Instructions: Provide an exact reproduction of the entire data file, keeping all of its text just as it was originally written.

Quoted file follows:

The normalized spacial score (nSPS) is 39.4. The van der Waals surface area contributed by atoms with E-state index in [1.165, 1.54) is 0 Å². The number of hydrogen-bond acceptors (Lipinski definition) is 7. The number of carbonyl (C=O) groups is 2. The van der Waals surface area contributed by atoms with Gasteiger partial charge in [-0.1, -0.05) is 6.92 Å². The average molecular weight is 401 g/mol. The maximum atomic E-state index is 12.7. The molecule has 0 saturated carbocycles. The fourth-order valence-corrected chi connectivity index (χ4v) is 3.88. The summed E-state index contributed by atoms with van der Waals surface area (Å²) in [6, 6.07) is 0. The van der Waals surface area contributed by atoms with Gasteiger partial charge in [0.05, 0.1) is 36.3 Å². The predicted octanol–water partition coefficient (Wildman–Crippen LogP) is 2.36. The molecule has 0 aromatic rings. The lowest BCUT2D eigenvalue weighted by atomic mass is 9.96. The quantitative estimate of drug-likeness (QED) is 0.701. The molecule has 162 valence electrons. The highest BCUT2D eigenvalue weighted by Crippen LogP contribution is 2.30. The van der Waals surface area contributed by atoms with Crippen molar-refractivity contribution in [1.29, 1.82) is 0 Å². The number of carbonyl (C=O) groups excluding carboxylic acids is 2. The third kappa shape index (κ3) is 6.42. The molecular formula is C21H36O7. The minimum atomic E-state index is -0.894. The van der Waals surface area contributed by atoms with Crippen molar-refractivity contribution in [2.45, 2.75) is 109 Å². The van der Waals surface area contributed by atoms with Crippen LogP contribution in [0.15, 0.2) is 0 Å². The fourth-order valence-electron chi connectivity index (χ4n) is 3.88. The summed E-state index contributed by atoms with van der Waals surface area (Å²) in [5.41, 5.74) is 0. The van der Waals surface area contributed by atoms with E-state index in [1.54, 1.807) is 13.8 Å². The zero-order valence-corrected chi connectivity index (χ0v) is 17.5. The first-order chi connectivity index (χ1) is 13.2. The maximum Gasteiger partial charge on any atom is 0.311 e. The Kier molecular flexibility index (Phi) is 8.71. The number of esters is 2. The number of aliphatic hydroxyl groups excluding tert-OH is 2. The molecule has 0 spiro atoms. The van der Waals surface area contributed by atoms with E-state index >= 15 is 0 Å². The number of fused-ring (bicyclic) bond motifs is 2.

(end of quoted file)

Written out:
The normalized spacial score (nSPS) is 39.4. The van der Waals surface area contributed by atoms with E-state index in [1.165, 1.54) is 0 Å². The number of hydrogen-bond acceptors (Lipinski definition) is 7. The number of carbonyl (C=O) groups is 2. The van der Waals surface area contributed by atoms with Gasteiger partial charge in [-0.1, -0.05) is 6.92 Å². The average molecular weight is 401 g/mol. The maximum atomic E-state index is 12.7. The molecule has 0 saturated carbocycles. The fourth-order valence-corrected chi connectivity index (χ4v) is 3.88. The summed E-state index contributed by atoms with van der Waals surface area (Å²) in [6, 6.07) is 0. The van der Waals surface area contributed by atoms with Gasteiger partial charge in [0.05, 0.1) is 36.3 Å². The predicted octanol–water partition coefficient (Wildman–Crippen LogP) is 2.36. The molecule has 0 aromatic rings. The lowest BCUT2D eigenvalue weighted by atomic mass is 9.96. The quantitative estimate of drug-likeness (QED) is 0.701. The molecule has 162 valence electrons. The highest BCUT2D eigenvalue weighted by Crippen LogP contribution is 2.30. The van der Waals surface area contributed by atoms with Crippen molar-refractivity contribution in [1.29, 1.82) is 0 Å². The number of carbonyl (C=O) groups excluding carboxylic acids is 2. The third kappa shape index (κ3) is 6.42. The molecular formula is C21H36O7. The minimum atomic E-state index is -0.894. The van der Waals surface area contributed by atoms with Crippen molar-refractivity contribution in [2.45, 2.75) is 109 Å². The van der Waals surface area contributed by atoms with Crippen LogP contribution in [0.15, 0.2) is 0 Å². The fourth-order valence-electron chi connectivity index (χ4n) is 3.88. The summed E-state index contributed by atoms with van der Waals surface area (Å²) in [5.41, 5.74) is 0. The van der Waals surface area contributed by atoms with E-state index in [1.54, 1.807) is 13.8 Å². The zero-order valence-corrected chi connectivity index (χ0v) is 17.5. The first-order chi connectivity index (χ1) is 13.2. The maximum Gasteiger partial charge on any atom is 0.311 e. The Kier molecular flexibility index (Phi) is 8.71. The number of esters is 2. The number of aliphatic hydroxyl groups excluding tert-OH is 2. The molecule has 0 spiro atoms. The van der Waals surface area contributed by atoms with E-state index >= 15 is 0 Å². The number of fused-ring (bicyclic) bond motifs is 2.